Vaudeville at the Shedd

Revival of musical Whoopee! is zany good fun

Stephanie Hawkins (left), Jim Ballard, Kaitlyn Sage and Trevor Eichhorn in Whoopee! at the Shedd
Stephanie Hawkins (left), Jim Ballard, Kaitlyn Sage and Trevor Eichhorn in Whoopee! at the Shedd

Set in 1928 Arizona, The Shedd’s revival of Whoopee! is populated by rootin’ tootin’ cowboys, rich tourists and the occasional hypochondriac.

Based on the 1923 play The Nervous Wreck, this goofball musical comedy by Gus Kahn and Walter Donaldson was made famous by both the Ziegfield Broadway production of 1928 and the 1930 Eddie Cantor film.

In the vaudeville era, shows like Whoopee! cobbled together already popular tunes with a loose plot, peppering zany narratives with plenty of jazz standards and daffy jokes. And it’s still a winning combination.

Peg Major directs this solid production, with staging that’s crisp and silly and pacing that plows ahead in fifth gear.

Musical director Robert Ashens leads a fine 11-piece orchestra. Talented woodwinds, brass, bass and piano play these indelible songs with confidence and verve. Alan Phillips on banjo lends an authenticating twang, and Merlin Showalter charms with wide-ranging sound effects and percussions.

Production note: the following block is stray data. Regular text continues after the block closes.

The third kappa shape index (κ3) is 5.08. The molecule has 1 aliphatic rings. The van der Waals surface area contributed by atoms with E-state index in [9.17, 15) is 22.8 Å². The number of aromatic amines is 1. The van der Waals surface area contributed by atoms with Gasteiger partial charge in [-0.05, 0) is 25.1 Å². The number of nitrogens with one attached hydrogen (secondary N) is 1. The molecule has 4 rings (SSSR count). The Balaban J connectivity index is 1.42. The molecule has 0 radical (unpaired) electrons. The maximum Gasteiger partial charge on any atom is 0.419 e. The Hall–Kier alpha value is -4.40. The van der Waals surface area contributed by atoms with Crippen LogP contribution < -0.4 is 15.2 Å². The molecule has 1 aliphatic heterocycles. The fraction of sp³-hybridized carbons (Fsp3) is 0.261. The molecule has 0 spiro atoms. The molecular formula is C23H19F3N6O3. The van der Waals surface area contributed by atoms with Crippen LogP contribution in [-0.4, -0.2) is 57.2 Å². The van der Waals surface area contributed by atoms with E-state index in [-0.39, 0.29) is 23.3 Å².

Anchoring the performance is Trevor Eichhorn as the neurotic Henry Williams. Eichhorn sets the bar high with his singing, dancing and comedic chops. Equally impressive, Kaitlyn Sage as Henry’s nurse, Miss Custer, sings beautifully and brings a likable exasperation to every scene.

Stephanie Hawkins as Sally Morgan captivates with expressive physicality and perfect comic timing. Hawkins shines in her duet with Jim Ballard, “Out of the Dawn.”

Mark Huisenga’s set, featuring Connie Huston’s cinematic painting, transports. Inventive props — a jalopy! another jalopy! a canoe! — are adorable. Jamie Parker’s costumes are detailed and plentiful, like a postcard from the 1920s come to life.

Lively choreography by Caitlin Christopher and Jean Nelson brings out the best in this talented ensemble. One to watch is Rafael Batya, who at 13 is one of the strongest movers onstage, holding his own against dancers twice his age.

The one challenge of the 1928 script is the work with indigenous peoples. Set in and around the pueblos of Arizona, First Nations folks play a vital role. Fair warning: You may wince to hear the term “red man” bandied about, but that was the time. There have apparently been a few tweaks to the original script but, overall, the native peoples here are presented as infinitely more educated and intelligent than any of the European-American interlopers.

This is not highbrow stuff. It’s the kind of vaudeville-inspired show that sets up a whole transitional scene solely for the dumb punch line. I won’t give any of them away but, believe me, they’re groaners all, and hilarious.

Whoopee! plays 7:30pm Friday and Saturday, Aug. 7-8, and 2pm Sunday, Aug. 9, at The Shedd; $20-$36, tickets at 434-7000 or